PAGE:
So I have a class that suppose to use generic type, but that type should be with certain characteristics

  1. It needs to have defined method calculate
  2. It needs to have constructor that accepts Seq[Double]

At the moment I have a trait

trait HasCalculate {def calculate(): Double}

And I use it this way:

val pars = Seq(1.0, 2.0)
val calc = new Calc1(pars) with HasCalculate
val res = calc.calculate

When I want to use another calculator I put Calc2 instead Calc1 in the code of the class. But I would like to do it generic way, something like:

class MyClass[T]{
 val pars = Seq(1.0, 2.0)
 val calc = new T(pars) with HasCalculate
 val res = calc.calculate

But how to define that T has constructor that accepts Seq[Double]?

  • Might not be the best solution, but have you considered using factory? A mehod accepting Seq[Double] and constructing your object? (By the way why are you using classes?) – BlueSheepToken Jan 16 at 14:46
  • 1
    @BlueSheepToken I use classes cos Calc1 and others are classes, and I would have to invest lot of time in their reorganization (which is also an option). So this sounds as a solution, to create a builder that returns an instance of a Calc, right? Again I'm not sure how to accomplish that... – Djura Marinkov Jan 16 at 14:57
  • If you absolutely need to use classes, then yes I think a factory is the best solution. (As I see someone proposed this solution) – BlueSheepToken Jan 16 at 15:05
  • @BlueSheepToken what is alternative to using classes? – Djura Marinkov Jan 16 at 15:13

What you're describing doesn't sound like it's possible in Scala (which doesn't really have facilities for abstracting over constructors), and without knowing your larger goals more specifically it's hard to offer good advice, but the following is a Scala-idiomatic solution that provides the kind of usage it looks like you want for MyClass and that is specifically designed to let you use generic types while constraining those types to have certain operations.

The first step is to write a type class that captures the operations you need:

trait Calculable[A] {
  def create(values: Seq[Double]): A
  def calculate(a: A): Double

You can think of instances of this type as "evidence" that you can perform these operations on some A.

Next you'd write your MyClass like this:

class MyClass[T: Calculable] {
  private val instance = implicitly[Calculable[T]]
  val pars = Seq(1.0, 2.0)
  val calc: T = instance.create(pars)
  val res: Double = instance.calculate(calc)

The T: Calculable part is a "context bound", which specifies that there must be implicit evidence that T has a Calculable instance. It's a constraint that says "T can be any type, as long as we know how to do the Calculable operations on it".

Now you could write a particular class that could be used as T like this:

class MyCalculation(vs: Seq[Double]) {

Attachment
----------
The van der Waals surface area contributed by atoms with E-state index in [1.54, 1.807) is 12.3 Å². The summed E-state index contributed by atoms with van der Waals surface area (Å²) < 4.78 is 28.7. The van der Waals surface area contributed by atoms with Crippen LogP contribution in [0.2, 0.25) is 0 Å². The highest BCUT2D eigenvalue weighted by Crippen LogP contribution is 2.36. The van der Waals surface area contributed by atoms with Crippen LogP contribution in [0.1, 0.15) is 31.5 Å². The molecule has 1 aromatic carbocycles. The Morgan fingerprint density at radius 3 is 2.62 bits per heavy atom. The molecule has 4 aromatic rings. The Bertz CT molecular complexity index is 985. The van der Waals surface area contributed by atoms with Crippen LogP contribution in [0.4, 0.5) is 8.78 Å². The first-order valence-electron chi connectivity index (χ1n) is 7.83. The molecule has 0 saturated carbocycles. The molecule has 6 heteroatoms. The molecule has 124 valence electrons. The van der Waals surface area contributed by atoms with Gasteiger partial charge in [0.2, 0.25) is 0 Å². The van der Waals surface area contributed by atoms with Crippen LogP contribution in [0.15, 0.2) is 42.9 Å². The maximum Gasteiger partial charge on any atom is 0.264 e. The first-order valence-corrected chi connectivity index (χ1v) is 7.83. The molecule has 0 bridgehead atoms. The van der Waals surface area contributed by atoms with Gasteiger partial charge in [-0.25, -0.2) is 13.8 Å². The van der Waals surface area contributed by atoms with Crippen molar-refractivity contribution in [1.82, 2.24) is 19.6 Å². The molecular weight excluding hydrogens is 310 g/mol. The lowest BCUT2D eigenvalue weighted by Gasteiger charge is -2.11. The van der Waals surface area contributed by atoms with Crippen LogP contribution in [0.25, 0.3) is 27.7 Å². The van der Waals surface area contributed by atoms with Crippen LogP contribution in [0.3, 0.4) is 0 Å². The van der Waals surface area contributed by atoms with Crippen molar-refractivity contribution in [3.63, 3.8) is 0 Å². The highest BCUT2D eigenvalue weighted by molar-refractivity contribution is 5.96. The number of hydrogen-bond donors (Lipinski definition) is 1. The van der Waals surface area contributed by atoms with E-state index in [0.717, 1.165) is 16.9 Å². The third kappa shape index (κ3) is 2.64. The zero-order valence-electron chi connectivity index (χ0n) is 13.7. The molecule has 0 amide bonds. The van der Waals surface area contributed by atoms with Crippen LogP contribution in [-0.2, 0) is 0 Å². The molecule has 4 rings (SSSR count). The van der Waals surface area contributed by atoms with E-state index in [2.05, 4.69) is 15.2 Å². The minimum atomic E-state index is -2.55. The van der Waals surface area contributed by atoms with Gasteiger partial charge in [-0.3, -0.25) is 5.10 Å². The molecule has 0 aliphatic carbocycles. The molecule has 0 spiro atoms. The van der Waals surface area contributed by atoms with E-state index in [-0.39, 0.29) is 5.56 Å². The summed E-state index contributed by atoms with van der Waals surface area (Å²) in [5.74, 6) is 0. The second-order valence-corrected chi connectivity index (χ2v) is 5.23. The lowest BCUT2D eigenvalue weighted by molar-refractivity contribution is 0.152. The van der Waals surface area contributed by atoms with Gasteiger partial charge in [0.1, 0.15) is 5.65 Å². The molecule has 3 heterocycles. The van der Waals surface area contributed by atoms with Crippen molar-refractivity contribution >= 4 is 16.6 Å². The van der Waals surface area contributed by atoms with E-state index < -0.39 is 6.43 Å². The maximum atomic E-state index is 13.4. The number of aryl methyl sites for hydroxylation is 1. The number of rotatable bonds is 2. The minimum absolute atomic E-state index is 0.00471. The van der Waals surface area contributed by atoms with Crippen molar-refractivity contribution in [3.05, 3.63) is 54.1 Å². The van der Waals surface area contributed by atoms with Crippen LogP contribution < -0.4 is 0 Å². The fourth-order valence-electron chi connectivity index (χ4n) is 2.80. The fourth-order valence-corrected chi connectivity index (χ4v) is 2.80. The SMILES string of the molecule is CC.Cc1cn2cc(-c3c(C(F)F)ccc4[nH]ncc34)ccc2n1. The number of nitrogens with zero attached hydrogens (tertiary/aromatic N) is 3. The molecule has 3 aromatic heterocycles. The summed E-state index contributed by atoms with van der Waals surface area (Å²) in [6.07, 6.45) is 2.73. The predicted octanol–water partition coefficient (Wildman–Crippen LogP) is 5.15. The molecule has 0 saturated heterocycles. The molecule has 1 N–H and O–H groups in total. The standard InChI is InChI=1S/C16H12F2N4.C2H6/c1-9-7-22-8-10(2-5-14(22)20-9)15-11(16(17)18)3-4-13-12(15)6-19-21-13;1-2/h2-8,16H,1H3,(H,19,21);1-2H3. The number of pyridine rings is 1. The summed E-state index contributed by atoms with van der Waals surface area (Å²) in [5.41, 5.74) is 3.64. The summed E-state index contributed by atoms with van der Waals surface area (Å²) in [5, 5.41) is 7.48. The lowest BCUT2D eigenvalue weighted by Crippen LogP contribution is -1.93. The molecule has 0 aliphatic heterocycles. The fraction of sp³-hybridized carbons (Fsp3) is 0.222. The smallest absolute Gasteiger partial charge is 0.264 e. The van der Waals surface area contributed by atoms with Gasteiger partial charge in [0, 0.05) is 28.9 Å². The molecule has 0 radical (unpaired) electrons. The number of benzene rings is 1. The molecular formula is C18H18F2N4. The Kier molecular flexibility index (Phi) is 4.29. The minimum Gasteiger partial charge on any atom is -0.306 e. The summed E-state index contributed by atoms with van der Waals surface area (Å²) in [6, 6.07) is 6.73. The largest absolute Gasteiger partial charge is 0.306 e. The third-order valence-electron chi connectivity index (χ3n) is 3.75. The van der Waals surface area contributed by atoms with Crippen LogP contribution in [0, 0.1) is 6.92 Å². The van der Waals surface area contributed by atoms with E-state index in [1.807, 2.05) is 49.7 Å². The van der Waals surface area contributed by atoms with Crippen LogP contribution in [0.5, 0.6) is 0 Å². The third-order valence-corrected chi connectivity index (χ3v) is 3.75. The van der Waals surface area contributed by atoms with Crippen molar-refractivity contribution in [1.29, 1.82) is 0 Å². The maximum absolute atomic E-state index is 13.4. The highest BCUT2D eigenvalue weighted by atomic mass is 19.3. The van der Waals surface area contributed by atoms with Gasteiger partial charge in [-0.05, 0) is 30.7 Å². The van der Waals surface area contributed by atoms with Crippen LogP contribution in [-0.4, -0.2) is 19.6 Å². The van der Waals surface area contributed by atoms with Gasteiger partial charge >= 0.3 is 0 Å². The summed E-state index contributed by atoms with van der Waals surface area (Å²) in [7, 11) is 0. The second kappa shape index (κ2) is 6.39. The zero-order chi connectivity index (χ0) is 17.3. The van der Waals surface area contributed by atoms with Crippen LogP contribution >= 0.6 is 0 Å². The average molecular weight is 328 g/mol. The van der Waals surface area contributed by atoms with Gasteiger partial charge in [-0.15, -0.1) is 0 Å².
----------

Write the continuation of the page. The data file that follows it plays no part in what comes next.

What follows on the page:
def calculate(): Double = vs.sum

object MyCalculation {
  implicit val calculableInstance: Calculable[MyCalculation] =
    new Calculable[MyCalculation] {
      def create(values: Seq[Double]): MyCalculation = new MyCalculation(values)
      def calculate(a: MyCalculation): Double = a.calculate()

And you get the usage you want:

scala> val myClass = new MyClass[MyCalculation]
myClass: MyClass[MyCalculation] = MyClass@646bf8a6

scala> myClass.res
res0: Double = 3.0

If you control the definition of MyCalculation, the most convenient place to define its implicit Calculable[MyCalculation] is the MyCalculation companion object, but one of the advantages of the type class approach is that it separates the definition of operations on a type from the definition of the type, and these instances can be defined separately.

  • Ahm, so for each of the Calculation classes I will have to define companion objects that convert them to Calculable? It's almost as I creating MyClass for each of the Calculations separately... But thanks :) – Djura Marinkov Jan 16 at 15:14

I came up with an answer myself I would like to share...

So instead MyClass has type parameter it could have a function as parameter, something like this:

class MyClass(f:(Seq[Double])=>HasCalculate){
 val pars = Seq(1.0, 2.0)
 val calc = f(pars)
 val res = calc.calculate

And then to provide an anonymous function with the constructor in its body:

val myClass = new MyClass((s:Seq[Double])=>new Calc1(s) with HasCalculate)

Of course this looks ugly but in my case it appears to be more practical than Travis's solution, since I have lots of calculators and I don't intend to create that factory object for each of them or each time I want to run a calculator through MyClass. I just copy this line of code and replace Calc1 with Calc99...

So if you have few calculators and lots of calls to MyClass, definitely Trevis's solution is better, otherwise this might be useful...

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